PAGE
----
I just want them to be meaningful. I don’t want them to be junk food where you come in, you see the movie and you walk out and you forget about it by the time you get to the car. I want the images to stick to your ribs like soul food, and I want you to think about the stories, or get something from the narratives or the way that the camera moves, or the way that something looks, just try not to let it be empty calories, a meal, and I think the only way to do that is to put love in every frame. I think people think I sacrificed something because I don’t have a family and I work all the time, but it’s not work to me. It’s like I’m living my dream every day when I walk out of the door. My dream was this. Some people’s dreams are family and children. My dream was making movies to leave in the world, and so I get to do that every day, and I get to have family on set. They know my name. I know their name. I walk up to the set and I get love from hundreds of people every day who are happy to be there and happy to do their work. So I hope some of the films I’m making leave a mark, but also the way we made them.
The movie is about light overcoming darkness. How does she find light in a dark place?
I do this thing all day, and I don’t talk to a lot of people about it, but I do this thing all day where I count gratitude… So at the end of the day when I say goodnights to myself and to the universe or to God, I’ll say thirteen or forty seven or whatever. And in that moment, I can’t remember all the things they were, but I’ll count them. So today I’m on 19. You all are 20… Some days you’re going through the day and you’re like I got three. Good night. But it’s my little prayer, and I count for gratitude the little pieces of things that I have gratitude for, a smile, a person that lets me in the left turn lane when I know it was wrong and I shouldn’t have been there, the parking spot there, just little things. If you just take a second to acknowledge it, it gives you a little jolt of joy… You just count them through the day and they give you a little kick.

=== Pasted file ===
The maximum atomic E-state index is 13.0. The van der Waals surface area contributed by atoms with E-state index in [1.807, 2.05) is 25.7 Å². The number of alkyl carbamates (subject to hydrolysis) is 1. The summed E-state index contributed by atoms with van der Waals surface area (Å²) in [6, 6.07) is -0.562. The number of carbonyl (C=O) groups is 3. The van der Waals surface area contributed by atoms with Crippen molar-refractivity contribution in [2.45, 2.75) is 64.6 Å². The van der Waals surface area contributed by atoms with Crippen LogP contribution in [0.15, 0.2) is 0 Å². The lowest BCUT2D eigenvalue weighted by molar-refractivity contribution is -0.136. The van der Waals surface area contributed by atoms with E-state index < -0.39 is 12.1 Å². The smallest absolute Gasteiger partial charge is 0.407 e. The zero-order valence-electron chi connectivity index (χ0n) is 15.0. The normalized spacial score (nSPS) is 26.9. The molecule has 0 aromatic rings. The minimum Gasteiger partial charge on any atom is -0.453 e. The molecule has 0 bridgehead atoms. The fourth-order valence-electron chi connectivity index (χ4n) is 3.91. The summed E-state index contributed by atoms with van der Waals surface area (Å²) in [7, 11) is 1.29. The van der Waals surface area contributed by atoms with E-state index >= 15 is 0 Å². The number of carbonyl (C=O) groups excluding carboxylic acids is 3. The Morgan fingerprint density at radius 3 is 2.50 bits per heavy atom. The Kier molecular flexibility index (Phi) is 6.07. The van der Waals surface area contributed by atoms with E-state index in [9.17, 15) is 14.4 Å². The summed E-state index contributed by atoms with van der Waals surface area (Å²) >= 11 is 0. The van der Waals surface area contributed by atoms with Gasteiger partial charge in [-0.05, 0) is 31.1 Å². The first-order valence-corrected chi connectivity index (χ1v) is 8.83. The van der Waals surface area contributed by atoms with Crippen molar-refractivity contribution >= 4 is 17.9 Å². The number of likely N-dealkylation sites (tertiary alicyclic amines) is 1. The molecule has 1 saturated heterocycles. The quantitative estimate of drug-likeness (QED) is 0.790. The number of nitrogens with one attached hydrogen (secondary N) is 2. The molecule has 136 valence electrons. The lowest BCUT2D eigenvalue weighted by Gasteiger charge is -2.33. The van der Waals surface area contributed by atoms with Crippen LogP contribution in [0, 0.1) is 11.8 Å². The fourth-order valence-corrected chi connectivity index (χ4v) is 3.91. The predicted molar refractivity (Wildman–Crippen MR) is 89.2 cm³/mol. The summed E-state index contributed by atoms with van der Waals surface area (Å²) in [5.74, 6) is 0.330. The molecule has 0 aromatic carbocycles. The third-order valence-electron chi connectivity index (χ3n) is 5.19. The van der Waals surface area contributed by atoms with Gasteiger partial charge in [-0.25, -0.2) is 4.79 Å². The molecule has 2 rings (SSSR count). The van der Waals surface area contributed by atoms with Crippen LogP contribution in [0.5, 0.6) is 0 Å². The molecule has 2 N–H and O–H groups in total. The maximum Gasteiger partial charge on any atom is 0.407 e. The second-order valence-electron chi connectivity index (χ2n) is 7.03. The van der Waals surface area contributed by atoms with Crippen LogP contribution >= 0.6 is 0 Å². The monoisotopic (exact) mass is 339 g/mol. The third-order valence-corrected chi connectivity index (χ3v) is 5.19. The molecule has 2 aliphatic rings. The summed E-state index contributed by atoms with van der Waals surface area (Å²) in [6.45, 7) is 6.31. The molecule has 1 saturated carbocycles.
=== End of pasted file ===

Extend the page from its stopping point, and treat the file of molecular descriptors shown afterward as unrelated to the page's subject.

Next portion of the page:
There’s still more to come from the #WrinkleInTimeEvent! Make sure you follow along with all of the A Wrinkle In Time coverage! A Wrinkle In Time is in theaters now!
From visionary director Ava DuVernay comes Disney’s “A Wrinkle in Time,” an epic adventure based on Madeleine L’Engle’s timeless classic which takes audiences across dimensions of time and space, examining the nature of darkness versus light and, ultimately, the triumph of love. Through one girl’s transformative journey led by three celestial guides, we discover that strength comes from embracing one’s individuality and that the best way to triumph over fear is to travel by one’s own light.
Meg Murry is a typical middle school student struggling with issues of self-worth who just wants to fit in. The daughter of two world-renowned physicists, she is intelligent and uniquely gifted, as is Meg’s younger brother, Charles Wallace, but she has yet to realize it for herself. Complicating matters is the mysterious disappearance of Mr. Murry, which has left Meg devastated and her mother broken-hearted. Charles Wallace introduces Meg and her fellow classmate Calvin to three celestial beings (Mrs. Which, Mrs. Whatsit and Mrs. Who) who have journeyed to Earth to help search for their father, and together they embark on their formidable quest. Travelling via a wrinkling of time and space known as tessering, they are transported to worlds beyond their imagination where they must confront a powerful evil force. To make it back home to Earth, Meg must face the darkness within herself in order to harness the strength necessary to defeat the darkness rapidly enveloping the Universe.
Directed by Oscar® nominee Ava DuVernay from a screenplay by Oscar winner Jennifer Lee based upon the beloved novel by Madeleine L’Engle, “A Wrinkle in Time” stars: two-time Academy Award® nominee Oprah Winfrey as Mrs. Which, Oscar winner Reese Witherspoon as Mrs. Whatsit, Emmy® nominee Mindy Kaling as Mrs. Who, Gugu Mbatha-Raw as Mrs. Murry, Michael Peňa as Red and introducing Storm Reid as Meg Murry, with two-time Emmy winner Zach Galifianakis as The Happy Medium and Emmy nominee Chris Pine as Mr. Murry.
Produced by Jim Whitaker and Catherine Hand with Doug Merrifield serving as executive producer, the film also boasts an impressive creative team featuring some of the most talented and skilled craft persons working today, including: Tobias Schliessler, ASC as director of photography, Naomi Shohan as production designer, Oscar®-nominee Spencer Averick as film editor and two-time Academy Award®-nominee Paco Delgado as costume designer.